he could not proceed. Comfort came to me in the shape
of Lieutenant, now General Nichols, then of Hendricks.
He had two hats he presented me one ; but what was
more to my purpose, he, or General Simpson, informed
me that some of the invalids wished to dispose of their
rifles. With the assistance of Nichols and Simpson, a
bargain was struck with a person called William Rey
nolds, or Rannals, of our company ; who was miserably
sick, and returned in the boats. Money was out of the
Campaign against Quebec, 1775. 57
question, an order upon my father, dated at this place,
for the price of twelve dollars was accepted, and after
wards, in due time, paid honorably. This gun was short,
about forty-five balls to the pound, the stock shattered
greatly, and worth about forty shillings. Necessity has
no law. Never did a gun, ill as its appearance was, shoot
with greater certainty, and where the ball touched, from
its size, it was sure to kill. This observation, trifling as
it may seem, ought to induce government to adopt guns
of this size, as to length of barrel, and size of ball.
There are many reasons to enforce this opinion. We
departed from this place without any material occurrence,
and went rapidly forward.
October lyth. Somewhat laughable ensued on this
morning near the first pond, at the head of the river.
The Virginians (though it is not probable that any of
the officers excepting one) had taken up the idea, that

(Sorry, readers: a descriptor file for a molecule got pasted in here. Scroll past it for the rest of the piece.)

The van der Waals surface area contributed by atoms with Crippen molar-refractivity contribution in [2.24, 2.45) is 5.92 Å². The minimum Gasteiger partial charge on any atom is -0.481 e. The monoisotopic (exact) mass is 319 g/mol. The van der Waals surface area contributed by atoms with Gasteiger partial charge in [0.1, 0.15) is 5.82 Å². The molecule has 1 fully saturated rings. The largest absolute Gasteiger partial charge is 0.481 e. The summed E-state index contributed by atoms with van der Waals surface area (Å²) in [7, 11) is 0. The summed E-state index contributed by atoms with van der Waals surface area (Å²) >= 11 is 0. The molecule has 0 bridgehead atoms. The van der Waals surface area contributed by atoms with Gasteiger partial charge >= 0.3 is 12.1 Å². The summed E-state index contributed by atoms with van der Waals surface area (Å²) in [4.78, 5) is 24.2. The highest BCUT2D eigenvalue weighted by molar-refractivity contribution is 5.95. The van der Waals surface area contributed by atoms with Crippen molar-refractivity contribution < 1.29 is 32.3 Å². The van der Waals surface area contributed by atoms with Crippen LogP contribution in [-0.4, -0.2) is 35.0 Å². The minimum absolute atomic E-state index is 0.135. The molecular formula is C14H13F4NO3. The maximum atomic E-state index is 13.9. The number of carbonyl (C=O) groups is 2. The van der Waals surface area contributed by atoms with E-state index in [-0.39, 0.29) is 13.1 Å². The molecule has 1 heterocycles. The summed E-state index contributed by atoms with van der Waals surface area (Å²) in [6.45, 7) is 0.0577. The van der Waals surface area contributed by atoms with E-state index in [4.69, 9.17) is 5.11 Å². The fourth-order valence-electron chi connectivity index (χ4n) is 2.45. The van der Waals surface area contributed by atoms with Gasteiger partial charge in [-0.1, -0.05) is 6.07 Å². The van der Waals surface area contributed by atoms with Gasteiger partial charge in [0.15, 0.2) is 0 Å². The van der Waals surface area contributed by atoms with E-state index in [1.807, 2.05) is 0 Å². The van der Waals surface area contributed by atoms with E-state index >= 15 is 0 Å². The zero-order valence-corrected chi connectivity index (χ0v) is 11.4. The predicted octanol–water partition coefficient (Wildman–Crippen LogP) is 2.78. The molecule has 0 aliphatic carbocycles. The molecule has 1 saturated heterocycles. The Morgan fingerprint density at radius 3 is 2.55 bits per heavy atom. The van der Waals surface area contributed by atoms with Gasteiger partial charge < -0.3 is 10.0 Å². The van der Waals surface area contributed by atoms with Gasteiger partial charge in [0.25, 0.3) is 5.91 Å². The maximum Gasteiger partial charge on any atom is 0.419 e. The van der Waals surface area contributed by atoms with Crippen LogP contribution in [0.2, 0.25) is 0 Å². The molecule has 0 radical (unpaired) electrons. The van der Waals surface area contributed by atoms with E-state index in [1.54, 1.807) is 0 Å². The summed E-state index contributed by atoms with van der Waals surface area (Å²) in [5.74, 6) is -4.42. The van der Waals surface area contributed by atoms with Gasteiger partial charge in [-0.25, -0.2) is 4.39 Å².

they were our superiors in every military qualification,
and ought to lead. Hendricks, though the oldest com
missioned officer of the rifle companies, was still the
youngest man. For the sake of peace and good order,
he had not assented to, but merely acquiesced in Morgan s
assumption of the command of our corps, as the elder
person. Those men, who were clever and brave, were
just such in that behalf, as we were ourselves : but a
Mr. Heath, who was blind of an eye, a lieutenant of
Morgan s, seemed to think, that all others were in
ferior to those of the ancient dominion. We had a hard
morning s pushing, when coming up to the first pond,
at the head of the Dead-river, we saw Heath before us.
Observing to Simpson, "push him" we went up with
much force ; poor Heath laboring as a slave to keep
his place. Tidd and Dougherty felt my spirit as much,
as Simpson did. At the moment of our passing, for we
went up on the outside of him, towards the middle of
the current, his pole stuck, upon which he gave us a